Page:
Barack Obama joined his Democrat confreres who celebrated their party's victories on Tuesday. Obama congratuled Ralph Northam and Phil Murphy for their respective gubernatorial wins in Virginia and New Jersey. The former president tweeted, "This is what happens when the people vote. Congratulations to Ralph Northam and Phil Murphy.  And congratulations to all the victors in state legislative, county and mayors' races. Every office in a democracy counts!"  Obama personally campaigned for Northam before the election, which Northam won by 9 points.

Joe Biden also tweeted his congratutions:  "A resounding defeat tonight for President Trump. Voters around the country rejected the ugly politics we have seen this past year. Instead, they chose candidates who unite and inspire us." He then individually congratulated Democrats who had made victories across the country, including mayoral and statehouse contests. 

Hillary Clinton retweeted herself on Tuesday night. She thus reminded her followers of a tweet she sent out on the day after she lost the presidential election in 2016. She retweeted herself saying, "Yes!" to her tweet: "Scripture tells us: Let us not grow weary in doing good, for in due season, we shall reap, if we do not lose heart."

Political analyst Larry Sabato of the University of Virginia was somewhat more sanguine about the election than were Democrats and establishment media who saw Tuesday as a referendum on President Donald Trump. He said that Republicans must seek to energize the Trump base without energizing Democrats, saying that GOP gubernatorial candidate Ed Gillespie retained Trump's rural voters. It was the Democrats, despite not having Hillary Clinton or Barack Obama at the head of the ticket, who came out to win the governorship and 14 seats in the state House of Delegates.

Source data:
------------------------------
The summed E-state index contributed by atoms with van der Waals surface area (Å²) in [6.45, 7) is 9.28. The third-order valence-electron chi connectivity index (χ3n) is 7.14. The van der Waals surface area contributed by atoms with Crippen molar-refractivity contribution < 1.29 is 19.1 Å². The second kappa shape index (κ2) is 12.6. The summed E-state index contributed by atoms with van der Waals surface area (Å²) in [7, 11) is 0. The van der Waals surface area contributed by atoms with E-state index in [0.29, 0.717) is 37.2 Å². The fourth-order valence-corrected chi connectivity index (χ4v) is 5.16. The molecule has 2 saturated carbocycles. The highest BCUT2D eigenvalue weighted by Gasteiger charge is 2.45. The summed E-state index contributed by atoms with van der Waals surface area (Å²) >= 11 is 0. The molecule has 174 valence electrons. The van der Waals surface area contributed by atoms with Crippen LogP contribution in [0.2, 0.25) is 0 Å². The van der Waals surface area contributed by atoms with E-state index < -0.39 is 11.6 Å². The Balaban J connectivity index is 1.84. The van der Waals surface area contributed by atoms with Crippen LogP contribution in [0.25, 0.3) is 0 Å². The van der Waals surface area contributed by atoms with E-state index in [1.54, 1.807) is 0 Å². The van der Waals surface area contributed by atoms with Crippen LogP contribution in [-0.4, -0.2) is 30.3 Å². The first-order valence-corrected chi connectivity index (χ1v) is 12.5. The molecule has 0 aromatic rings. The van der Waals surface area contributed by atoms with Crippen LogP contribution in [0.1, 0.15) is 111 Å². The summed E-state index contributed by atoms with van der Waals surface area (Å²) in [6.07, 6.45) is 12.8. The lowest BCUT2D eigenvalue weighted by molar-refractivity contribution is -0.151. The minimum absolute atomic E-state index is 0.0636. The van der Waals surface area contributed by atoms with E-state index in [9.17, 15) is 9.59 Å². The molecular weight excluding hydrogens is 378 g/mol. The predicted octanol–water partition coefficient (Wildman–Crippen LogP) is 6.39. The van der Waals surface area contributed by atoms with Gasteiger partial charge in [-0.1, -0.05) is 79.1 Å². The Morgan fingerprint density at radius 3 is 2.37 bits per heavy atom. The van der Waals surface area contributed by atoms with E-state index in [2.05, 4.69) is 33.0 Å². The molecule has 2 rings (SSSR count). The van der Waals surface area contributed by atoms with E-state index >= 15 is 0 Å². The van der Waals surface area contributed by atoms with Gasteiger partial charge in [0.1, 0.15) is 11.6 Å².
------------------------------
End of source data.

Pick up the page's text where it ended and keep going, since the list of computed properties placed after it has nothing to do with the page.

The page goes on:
On Fox News Channel's "America's Newsroom," Sabato said:

"Virginia is certainly becoming bluer. We used to describe Virginia as a purple, competitive state, and I am dropping that. Virginia is now a blue state --a light blue state. California, New York, and New Jersey are deep blue, so let us make that distinction, but look: Here's what happened. Gillespie did about as well as Trump in percentage terms in rural Virginia -- he kept the Trump vote.

"He actually got 170,000 more votes than the last Republican candidate for governor. Here's what won it for Northam. He got 335,000 more votes than Terry McAuliffe got four years ago. Turnout went up, but it was mainly Democratic turnout. They were the ones energize this year, just like the Trump Republicans were last year."

Trump lost Virginia by 6 points in 2016 in a state that is becoming demonstrably more Democrat. But it is a Democratic Party that at the very least adopted a small part of Trump's agenda: last week, Gillespie vowed that if elected, he would sign legislation banning sanctuary status for illegal immigrants should one be presented to him.

But the election of a transgender person to Virginia's lower legislative chamber shows that for the most part, Democrats are unrelentingly moving to the left in Virginia and elsewhere. For example, Danica Roem -- a man who began transitioning to a female persona several years ago -- ousted Virginia’s most socially conservative state lawmaker, thus becoming one of the country's first openly transgender elected officials and a vocal opponent of everything Del. Robert G. Marshall stood for in the House of Delegates in 13 uninterrupted terms. Marshall once called himself a "homophobe." Celebrating the victory on Tuesday, Roem said, “Discrimination is a disqualifier...This is about the people of the 13th District disregarding fear tactics, disregarding phobias . . . where we celebrate you because of who you are, not despite it.”



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Martin Barillas is a former US diplomat and the editor of Spero News.

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